Use of heavy weight oil in racing applications. (WRX)

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7
Location
Portland, OR
I've been reading thru older posts on this board, looking for information about use of 50+ weight oils in racing application. As you can imagine, there is an abundance of posts that cover alot of the details, but getting a good summary is often difficult. Here is my situation, and I would love to hear your guys feedback. I have a 2002 Subaru WRX, with relativly heavy modifications (about 480crank hp, 377 wheel hp from 2.0Ls at 24psi). [see www.wrxworld.com for videos, etc] I'm looking for a good oil to run, given then constraints of the car use. I drive the car on the street occasionally, but not every day. I race the car quite a bit in the summer months, and usually have 10-20 days of track time in by the end of the season. (road track racing, 20-30 min full throttle sessions). Oil Temps at on the track are right at 110-112 deg C, and crusing around town they are about 95C. My primary concerns are good protection of the internals during hard use. I'm running a pretty large turbo, with 24+psi of boost, plus 100 octane race gas. I'm not really concerned too much about wear, as I will rebuild the motor within 30-40k miles. I don't mind waiting for the car to warm up before driving it, and the temperature here doesn't go below 32 except for a few days of the year. Change interval is not a big deal, as I usually change the oil once every 3-4 track days, which is usually about 3k miles or every 2 months. With all of this in mind, it would seem like I would get better protection from a 15w50 or 20w50 synthetic oil. Most stock WRX guys run Mobil 1 10w30. The oil is also a factor for the turbo, since the engine oil is the primary lubricant for the turbine. Any opinions on this kind of application? I would still be interested in doing some oil analysis after a race to see how things are looking of course. Jeff Sponaugle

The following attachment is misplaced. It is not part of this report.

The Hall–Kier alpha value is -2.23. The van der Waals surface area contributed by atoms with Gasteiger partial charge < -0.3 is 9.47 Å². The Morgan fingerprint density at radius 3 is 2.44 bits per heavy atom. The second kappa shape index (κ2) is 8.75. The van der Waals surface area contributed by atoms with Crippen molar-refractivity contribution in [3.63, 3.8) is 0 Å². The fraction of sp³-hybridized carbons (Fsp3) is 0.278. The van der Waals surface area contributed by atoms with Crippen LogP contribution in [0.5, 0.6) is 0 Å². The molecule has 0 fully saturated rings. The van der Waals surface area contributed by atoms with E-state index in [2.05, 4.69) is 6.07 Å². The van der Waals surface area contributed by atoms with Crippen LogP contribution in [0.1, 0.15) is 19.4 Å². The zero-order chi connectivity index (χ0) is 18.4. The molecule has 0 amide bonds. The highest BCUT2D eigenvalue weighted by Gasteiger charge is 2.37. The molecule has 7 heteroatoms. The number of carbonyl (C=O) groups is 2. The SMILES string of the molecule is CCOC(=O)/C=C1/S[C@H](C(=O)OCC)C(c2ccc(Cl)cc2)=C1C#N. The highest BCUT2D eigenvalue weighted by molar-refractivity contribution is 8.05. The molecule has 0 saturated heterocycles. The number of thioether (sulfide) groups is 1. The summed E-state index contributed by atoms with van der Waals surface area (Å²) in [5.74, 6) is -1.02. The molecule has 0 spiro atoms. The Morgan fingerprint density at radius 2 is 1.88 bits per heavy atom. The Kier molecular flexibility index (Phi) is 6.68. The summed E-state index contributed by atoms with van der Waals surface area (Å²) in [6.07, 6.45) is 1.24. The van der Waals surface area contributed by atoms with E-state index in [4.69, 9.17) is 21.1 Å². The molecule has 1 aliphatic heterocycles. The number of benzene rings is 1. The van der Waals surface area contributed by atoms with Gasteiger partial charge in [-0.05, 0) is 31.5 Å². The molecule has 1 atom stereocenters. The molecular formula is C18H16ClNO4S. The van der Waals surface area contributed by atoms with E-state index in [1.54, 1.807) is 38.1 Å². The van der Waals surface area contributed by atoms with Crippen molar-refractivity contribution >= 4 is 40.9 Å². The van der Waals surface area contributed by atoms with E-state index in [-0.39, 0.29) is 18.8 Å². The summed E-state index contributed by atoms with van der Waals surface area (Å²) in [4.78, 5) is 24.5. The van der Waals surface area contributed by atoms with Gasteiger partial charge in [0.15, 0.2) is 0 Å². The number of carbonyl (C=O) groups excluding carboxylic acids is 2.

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22,188
Location
Colorado Springs
**** , sounds like you got a BEAST there! What turbo are you running? Water cooled I'm assuming? If you want noticably better spoolup with a standard thrust bearing turbo (not ball bearing), stay away from heavier viscosities. I wouldn't go over 40 weight at all. For that kind of abuse on a motor, you may want to go with a redline single weight racing oil. You're probably encountering oil temperatures that would just cook most other oils, especially at the bearing in the turbo.
 

Jeff Sponaugle

Thread starter
Messages
7
Location
Portland, OR
quote:
Originally posted by Drew99GT: **** , sounds like you got a BEAST there! What turbo are you running? Water cooled I'm assuming? If you want noticably better spoolup with a standard thrust bearing turbo (not ball bearing), stay away from heavier viscosities. I wouldn't go over 40 weight at all. For that kind of abuse on a motor, you may want to go with a redline single weight racing oil. You're probably encountering oil temperatures that would just cook most other oils, especially at the bearing in the turbo.
The turbo is a hybrid Garrett turbo, with a ball bearing center. Water cooled of course. Like you said, the biggest concern is local hot spots. During a race, the turbo is glow-red hot, so I can imagine the local temperatures in the bearing core are pretty high. If I were to run a regular racing weight oil, say perhaps a redline SAE 40, how would this effect my limited daily driving. As long as I am willing to let the car get good an warm before getting any RPMS, I would think it would work well. Given that the race gas is 5$ a gallon, the price difference between Mobile 1 and Redline doesn't really factor in too much. Also, at such high boost levels there is a much greater amount of blow-by, which results in some fuel mixed in with the oil. Any particular oil that is more resistant to that kind of abuse? Jeff [ April 18, 2003, 10:50 PM: Message edited by: BOBISTHEOILGUY ]